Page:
Facts and Statistics Reflected Locally
Democrat-led towns show highest rates of poverty, violence
While correlation does not always imply causation, it begs the question: Why are the vast majority of the most powerless and impoverished citizens concentrated in cities run almost exclusively by Democrats? Why is it that 80% of the FBI’s “Top 10” most violent cities are those run by Democrat mayors and city councils?
Or that Democrats run 90 percent of the poorest cities? Or that Democrats run 90 percent of the cities in the U.S. with the highest unemployment? Or that Democrats are more likely to be involved in scandals regarding extramarital affairs, or scandalous affairs, otherwise? Whether all this is a result of ineffective policies, bad luck or a genuine disinterest in the welfare of anyone else (other than themselves and their cronies), it remains unclear.
Statistically, Democrat-led cities outnumber Republican-led ones by a ratio of 3 to 1 when looking at the 100 largest cities in our nation. And in all fairness, any Democrat missteps or misdeeds in office would obviously make headlines three times as much as it would for Republicans (just based on the numbers).
But why are there so many Democratled cities, especially when there is generally more parity in the number of Democrats and Republicans serving in Congress? And again, why the high correlation between Democratled towns with the highest rates of poverty, violence and scandal?
It could be just the number of registered Democrat voters outnumber Republican voters by 40% nationally. With local turnout generally so low, a Republican (or “No Party”) candidate has the odds stacked against them from the beginning. This is magnified here at home.
In Shreveport, for example, the number of registered Democrat voters is more than double the number of registered Republican voters. And many voters are reluctant to “throw their vote away” on a “longshot” Republican or No Party candidate, and instead look only for the “D” behind someone’s name (instead of their qualifications) and then pull the lever.
Whether that is the answer or not, what you end up with is single-party politics at City Hall, which is not so good for representing so many competing interests in our city. As part of the elections process, the checks and balances we have only work when there are competing political parties. With twice as many of us registering as “no party” voters in Louisiana than Democrat or Republican combined, the checks and balances system has become “unchecked and un-balanced.”
But it’s not just here at home. Across the country, the result is higher and higher Democrat-led cities, and the numbers on poverty, crime and corruption tell the tale.
And unless voters hold elected officials accountable on election day (by actually showing up to the polls), the incumbents only become less and less responsive to the voters. As time marches on, they are more likely (nevertheless) to be re-elected and less likely to be removed, whether by the voters or prosecutors or their resignation.
By the time they do get removed, though, or even investigated, it’s almost always too late. Remember New Orleans Mayor Ray Nagin, convicted on corruption charges for accepting bribes, free trips and other gratuities from contractors right after Hurricane Katrina? Or the mayor of Birmingham, Ala., who was convicted of accepting bribes in exchange for giving millions in sewer-bond business to a friend. Then there was Nashville’s mayor, who resigned amid a sex scandal involving her former head of security.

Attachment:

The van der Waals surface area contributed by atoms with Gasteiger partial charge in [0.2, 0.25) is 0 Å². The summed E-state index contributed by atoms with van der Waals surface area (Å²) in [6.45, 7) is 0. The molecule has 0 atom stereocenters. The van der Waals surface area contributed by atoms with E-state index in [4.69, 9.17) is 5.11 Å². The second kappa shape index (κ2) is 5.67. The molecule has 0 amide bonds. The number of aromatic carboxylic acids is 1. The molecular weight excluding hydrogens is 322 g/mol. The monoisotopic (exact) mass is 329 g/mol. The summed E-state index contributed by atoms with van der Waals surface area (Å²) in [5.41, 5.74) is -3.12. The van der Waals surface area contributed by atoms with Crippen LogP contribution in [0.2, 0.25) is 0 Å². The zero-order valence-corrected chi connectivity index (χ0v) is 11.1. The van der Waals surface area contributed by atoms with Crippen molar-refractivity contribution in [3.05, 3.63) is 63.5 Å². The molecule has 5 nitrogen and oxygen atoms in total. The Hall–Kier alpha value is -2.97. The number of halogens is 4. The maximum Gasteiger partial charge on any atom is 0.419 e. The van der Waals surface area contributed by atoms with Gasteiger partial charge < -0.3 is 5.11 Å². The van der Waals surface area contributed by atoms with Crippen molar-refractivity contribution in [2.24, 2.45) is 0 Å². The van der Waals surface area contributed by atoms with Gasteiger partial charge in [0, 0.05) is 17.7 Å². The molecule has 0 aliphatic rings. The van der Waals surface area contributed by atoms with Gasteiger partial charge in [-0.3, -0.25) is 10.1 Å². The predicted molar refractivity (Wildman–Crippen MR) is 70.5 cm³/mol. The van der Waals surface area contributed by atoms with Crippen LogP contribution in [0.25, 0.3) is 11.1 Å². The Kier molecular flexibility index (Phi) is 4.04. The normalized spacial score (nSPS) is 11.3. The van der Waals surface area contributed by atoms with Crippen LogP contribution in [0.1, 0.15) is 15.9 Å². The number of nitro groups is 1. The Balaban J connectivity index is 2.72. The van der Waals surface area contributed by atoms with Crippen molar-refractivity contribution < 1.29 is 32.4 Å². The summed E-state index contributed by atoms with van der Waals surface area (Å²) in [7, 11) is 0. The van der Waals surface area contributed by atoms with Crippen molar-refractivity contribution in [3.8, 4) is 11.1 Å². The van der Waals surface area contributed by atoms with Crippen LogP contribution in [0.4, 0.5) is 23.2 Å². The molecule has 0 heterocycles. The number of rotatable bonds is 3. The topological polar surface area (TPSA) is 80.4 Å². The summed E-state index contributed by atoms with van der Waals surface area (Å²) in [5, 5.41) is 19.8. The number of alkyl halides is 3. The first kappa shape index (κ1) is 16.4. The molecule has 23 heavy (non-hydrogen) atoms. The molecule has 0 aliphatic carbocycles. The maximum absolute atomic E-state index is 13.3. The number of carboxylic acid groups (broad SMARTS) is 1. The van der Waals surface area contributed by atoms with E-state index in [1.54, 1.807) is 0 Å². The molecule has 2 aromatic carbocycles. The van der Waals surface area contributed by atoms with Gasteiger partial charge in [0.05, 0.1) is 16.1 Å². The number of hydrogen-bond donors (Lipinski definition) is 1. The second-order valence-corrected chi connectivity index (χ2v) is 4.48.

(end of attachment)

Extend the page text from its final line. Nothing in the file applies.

Up in Allentown, Pa., the entrenched oneparty politics was so bad that the mayor was re-elected to a fourth term, even after being indicted on 47 charges of trading contributions to his campaigns for favorable treatment to donors getting work from the city.
Here in Louisiana, in New Roads, their mayor was indicted on 10 felonies by a grand jury for putting thousands of dollars on a cityissued credit card for personal use. He then traded sexual favors from the city’s financial director in exchange for her use of a city-issued credit card.
Former Caddo Parish Commissioner Lynn Cawthorne was sentenced to 46 months in prison and three years of probation postrelease after stealing $987,019 intended to feed impoverished students during the summer. But even before being sentenced, his constituents overwhelmingly re-elected him to office – after he was indicted for the charges he was eventually convicted of.
So, besides malfeasance in office and dishonesty, these mayors all have in common that they have a “D” behind their name, and from the conviction rate and the indictments, there’s not much else worth noting.
And no, this isn’t about tearing down one political party or uplifting another (although it sure sounds like it, I know). It’s just worth noting the remarkable correlation of Democrat-led cities with increased poverty, violent crime and unmitigated corruption – and understanding the psychology of why voters keep voting for the same “brand” of candidate even after years and years of having nothing to show for it.
Either voters a) don’t realize the consequences, b) their “give-a-damn” is broken, or c) it’s both. While this may mean we’re getting the government we deserve, it’s definitely not the government any of us need – no matter what letter you put behind your name.
Louis R. Avallone is a Shreveport businessman, attorney and author of “Bright Spots, Big Country, What Makes America Great.” He is also a former aide to U.S. Representative Jim McCrery and editor of The Caddo Republican. His columns have appeared regularly in 318 Forum since 2007. Follow him on Facebook, on Twitter @louisravallone or by e-mail at email@example.com, and on American Ground Radio at 101.7FM and 710 AM, weeknights from 6 - 7 p.m., and streaming live on keelnews.com.